“ Thus with imagin'd wing our swift scene flies.” Again, in Hamlet : “ - swift as meditation —.” Steevens.
9 Unto the tranect,] The old copies concur in this reading, which appears to be derived from tranare, and was probably a word current in the time of our author, though I can produce no example of it. Steevens.
Mr. Rowe reads-traject, which was adopted by all the subse. quent editors.-Twenty miles from Padua, on the river Brenta there is a dam or sluice, to prevent the water of that river from mixing with that of the marshes of Venice. Here the passage. boat is drawn out of the river, and lifted over the dam by a crane. From hence to Venice the distance is five miles. Perhaps some novel-writer of Shakspeare's time might have called this dam by the name of the tranect. See Du Cange in v. Trana. Malone.
1- accouter'd-] So, the earliest quarto, and the folio. The other quarto-appareld. Malone.
With a reed voice; and turn two mincing steps
Why, shall we turn to men?
Enter LAUNCELOT and JESSICA. Laun. Yes, truly :-for, look you, the sins of the father are to be laid upon the children; therefore, I promise you, I fear you. I was always plain with you, and so now I speak my agitation of the matter: Therefore, be of good cheer; for, truly, I think you are damn'd. There is but one hope in it that can do you any good; and that is but a kind of bastard hope neither.
Jes. And what hope is that, I pray thee?.
2 do with all ;7 For the sense of the word do, in this place, see a note on Measure for Measure. Collins.
The old copy reads-withall. Corrected by Mr. Pope. Malone.
3. therefore, I promise you, I fear you.] I suspect for has been inadvertently omitted; and we should read I fear for you.
Malone. There is not the slightest need of emendation. The disputed phrase is authorized by a passage in King Richard III:
“ The king is sickly, weak, and melancholy,
Laun. Marry, you may partly hope that your father got you not, that you are not the Jew's daughter.
Jcs. That were a kind of bastard hope, indeed; so the sins of my mother should be visited upon me.
Laun. Truly then I fear you are damn’d both by father and mother: thus when I shun Scylla, your father, I fall into Charybdis, your mother:4 well, you are gone both ways.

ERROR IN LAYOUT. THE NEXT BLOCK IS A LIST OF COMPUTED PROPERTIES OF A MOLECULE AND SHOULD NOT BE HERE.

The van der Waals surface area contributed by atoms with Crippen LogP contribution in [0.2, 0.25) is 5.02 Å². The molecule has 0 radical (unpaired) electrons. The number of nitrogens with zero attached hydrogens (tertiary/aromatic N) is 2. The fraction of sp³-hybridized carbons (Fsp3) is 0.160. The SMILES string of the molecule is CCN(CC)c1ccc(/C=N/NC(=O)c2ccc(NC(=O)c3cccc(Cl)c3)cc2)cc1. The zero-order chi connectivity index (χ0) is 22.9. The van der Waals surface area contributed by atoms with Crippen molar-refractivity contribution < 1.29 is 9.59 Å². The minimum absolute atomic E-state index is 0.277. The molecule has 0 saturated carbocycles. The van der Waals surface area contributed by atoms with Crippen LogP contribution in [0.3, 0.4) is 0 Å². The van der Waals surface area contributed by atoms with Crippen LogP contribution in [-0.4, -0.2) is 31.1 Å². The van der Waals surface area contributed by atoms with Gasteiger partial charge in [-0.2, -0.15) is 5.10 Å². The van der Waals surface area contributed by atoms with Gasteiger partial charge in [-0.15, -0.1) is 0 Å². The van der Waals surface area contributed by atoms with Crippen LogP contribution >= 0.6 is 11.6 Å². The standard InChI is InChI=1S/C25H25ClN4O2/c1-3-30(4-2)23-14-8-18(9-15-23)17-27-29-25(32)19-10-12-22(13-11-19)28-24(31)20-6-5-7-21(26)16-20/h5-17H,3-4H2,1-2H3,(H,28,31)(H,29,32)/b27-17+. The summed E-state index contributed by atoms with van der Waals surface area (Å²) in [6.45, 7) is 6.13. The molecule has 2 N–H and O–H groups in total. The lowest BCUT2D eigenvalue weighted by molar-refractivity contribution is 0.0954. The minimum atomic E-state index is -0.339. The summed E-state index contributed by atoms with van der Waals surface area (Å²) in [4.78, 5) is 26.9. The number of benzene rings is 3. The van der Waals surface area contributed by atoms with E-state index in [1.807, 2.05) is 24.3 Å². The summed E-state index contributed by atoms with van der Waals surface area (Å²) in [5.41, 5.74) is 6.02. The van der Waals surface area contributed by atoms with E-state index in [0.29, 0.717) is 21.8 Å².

1 thus when I shun Scylla, your father, I fall into Charybdis, your moiher:] Originally from the Alexandreis of Philippe Gual. tier ; but several translations of this adage were obvious to Shakspeare. Among other places, it is found in an ancient poem intitled “ A Dialogue between Custom and Veritie, concerning the use and abuse of Dauncing and Minstrelsie," bl. 1. no date:
“ While Silla they do seem to shun,
“ In Charibd they do fall,” &c. Philip Gualtier de Chatillon (afterwards Bishop of Megala) was born towards the latter end of the 12th Century. In the fifth Book of his heroic poem, Darius (who escaping from Alex. ander, fell into the hands of Bessus) is thus apostrophized:
“ Nactus equum Darius, rorantia cæde suorum
“ Proh dolor! in domini conjurant fata clientes." The author of the line in question (who was unknown to Erasmus) was first ascertained by Galeottus Martius, who died in 1476; (See Menagiana, Vol. I, p. 173, edit. 1729,) and we learn from Henricus Gandavensis de Scriptoribus Ecclesiasticis, [i. e. Henry of Gaunt] that the Alexandreis had been a common schoolbook. “In scholis Grammaticorum tantæ fuisse dignitatis, ut præ ipso veterum Poetarum lectio negligeretur.” Barthius also, in his notes on Claudian, has words to the same effect. “Et media barbarie non plane ineptus versificatur Galterus ab Insula (qui tempore Joannis Saresberiensis, ut ex hujus ad eum episto. lis discimus, visit-Tam autem postea clarus fuit, ut expulsis quibusvis bonis auctoribus, scholas tenuerit.” Freinsheim, how. ever, in his comment on Quintus Curtius, confesses that he had never seen the work of Gualtier.
The corrupt state in which this poem (of which I have not met with the earliest edition) still appears, is perhaps imputable to frequent transcription, and injudicious attempts at emendation. Every pedagogue through whose hands the MS. passed, seems